The central remit of the Autonomy Group was to define a roadmap for Index Coop towards progressive decentralization. This roadmap has been agreed upon by members of Index Coop, DeFi Pulse and Set Labs and presented to the community on August 25th, as a series of workshops that will be open to participation for all community members. The goal of these workshops is for the community to collaborate in defining and designing the kind of DAO that we want to be, while also making the structural changes that will enable us to become more autonomous and decentralized. The outcome of the series of workshops will be a series of directives that the community produces that will ultimately be put to vote.
The five key themes to guide these workshops include:
- Financial and Administrative Capabilities
- Third Parties & Methodologist
- Protocol Ownership and Compensation
- Leadership & Strategy
- Product & Engineering Autonomy
My co-authors and I have requested to facilitate a workshop on Democracy, Governance & Attack Vectors. This includes an analysis of both the soft power (current leadership structure) and hard power (token distribution and voting) that guides decision-making in the Coop today. We hope to use this opportunity to give the community the opportunity to evaluate the existing power structure in Index Coop, and to stimulate discussion of alternative systems that may be more effective or equitable.
The two questions that should guide us in these discussions are:
- How do we ensure that the proper voices have influence?
- How do we avoid bad actors from having improper influence?
To initiate these discussions, we shall demonstrate that the current system in place is inadequate for a number of reasons:
- Unfavourable tokenomics has created a system that is extremely vulnerable to capture.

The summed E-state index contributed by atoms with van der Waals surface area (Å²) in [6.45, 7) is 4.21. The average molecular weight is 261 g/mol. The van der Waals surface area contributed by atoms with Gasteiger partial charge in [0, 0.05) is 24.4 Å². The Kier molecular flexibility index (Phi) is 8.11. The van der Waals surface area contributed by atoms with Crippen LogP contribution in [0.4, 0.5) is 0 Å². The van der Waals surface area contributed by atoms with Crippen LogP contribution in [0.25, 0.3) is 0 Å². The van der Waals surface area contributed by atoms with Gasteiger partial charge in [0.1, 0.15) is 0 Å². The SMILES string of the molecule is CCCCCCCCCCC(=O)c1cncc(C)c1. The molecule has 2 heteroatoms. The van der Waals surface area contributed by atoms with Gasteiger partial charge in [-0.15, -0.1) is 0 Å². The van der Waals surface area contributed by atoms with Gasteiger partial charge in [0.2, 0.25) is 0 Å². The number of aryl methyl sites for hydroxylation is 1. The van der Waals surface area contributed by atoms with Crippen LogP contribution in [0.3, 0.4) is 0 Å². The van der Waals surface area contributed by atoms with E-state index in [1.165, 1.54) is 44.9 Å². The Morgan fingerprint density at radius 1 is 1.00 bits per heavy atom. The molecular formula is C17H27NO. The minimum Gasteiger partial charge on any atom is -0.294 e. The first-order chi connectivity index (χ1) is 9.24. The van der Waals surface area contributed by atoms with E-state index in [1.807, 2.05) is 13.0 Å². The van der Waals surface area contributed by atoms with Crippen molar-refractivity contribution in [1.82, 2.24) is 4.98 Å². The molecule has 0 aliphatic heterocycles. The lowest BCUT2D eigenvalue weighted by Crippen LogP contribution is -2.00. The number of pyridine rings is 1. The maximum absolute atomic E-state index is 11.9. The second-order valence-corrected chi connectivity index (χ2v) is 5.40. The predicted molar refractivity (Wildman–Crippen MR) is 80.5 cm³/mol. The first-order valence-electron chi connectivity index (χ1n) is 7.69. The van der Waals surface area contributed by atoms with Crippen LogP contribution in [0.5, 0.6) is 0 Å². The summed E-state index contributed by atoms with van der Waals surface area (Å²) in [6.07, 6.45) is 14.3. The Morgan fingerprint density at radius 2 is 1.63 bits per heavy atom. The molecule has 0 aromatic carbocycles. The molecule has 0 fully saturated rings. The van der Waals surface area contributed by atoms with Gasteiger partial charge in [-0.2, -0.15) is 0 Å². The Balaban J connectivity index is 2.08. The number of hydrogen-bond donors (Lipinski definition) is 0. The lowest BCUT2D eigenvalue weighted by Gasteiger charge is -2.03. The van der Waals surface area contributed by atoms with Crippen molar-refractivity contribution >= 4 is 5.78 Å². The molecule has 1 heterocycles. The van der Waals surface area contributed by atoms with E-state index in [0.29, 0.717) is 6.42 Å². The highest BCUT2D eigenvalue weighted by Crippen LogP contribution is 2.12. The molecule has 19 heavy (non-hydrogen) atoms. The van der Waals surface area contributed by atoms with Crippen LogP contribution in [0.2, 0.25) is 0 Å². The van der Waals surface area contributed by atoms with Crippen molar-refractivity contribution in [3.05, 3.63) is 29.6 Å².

- High level decision-making is opaque and unaccountable directly to the community.
- Much of our governance happens on chain today. This already produces many procedural challenges, while granting much power to token holders. Decisions need to be made about the future of on-chain voting and how it should be implemented or redesigned in order to better optimize this situation
These workshops will be designed to empower the community to evaluate the risks that this current system creates, and to demonstrate some of the tools that we can use to solve these problems. Participants in the workshop will be tasked with applying these tools, and any others that they suggest, to try to design governance systems that are both safe and resilient, as well as being acceptable to the community.
The ultimate goal of these workshops is to deliver a series of directives to be voted on that enable contributors in our community to have influence over the direction of Index Coop, that make sure contributors feel that they have “skin in the game” and direct ownership of the outcomes of their decisions, and that the system we produce is less vulnerable to capture.
The topics that we are going to cover in include:
- Why are we talking about INDEX 2.0
- What is the status quo?
- How vulnerable are we to capture?
- What is democracy?
- How can we use these ideas to solve our problems?
- But what are the risks?
- Are these proposals fair and equitable?
- How resilient are these proposed solutions to attack?
- What standards shall we (the facilitators) hold ourselves to and how should people evaluate our work?
- What should this process look like?
- What are we trying to produce as an outcome?
In July of this year, the community agreed upon the creation of an Autonomy Kick-Off Group that would be tasked with the delivery of a roadmap towards decentralization. This was a cross-functional group, made up of members of Index Coop, DeFi Pulse and Set Labs.
The key deliverable of this group was the roadmap which was produced on August 25th. The roadmap identified a number of challenges which fell under the themes mentioned above. The proposed method for overcoming these challenges are a series of educational workshops, of which the outputs…
The mandate to the community is clear - we are responsible for designing the DAO that we want to be.
This challenge has provoked different responses in all of us, and raised questions that the community must answer:
- What do we want Index Coop to be?
- What does autonomy or independence mean to each of us and can we agree upon a definition that, if not perfect, is good enough?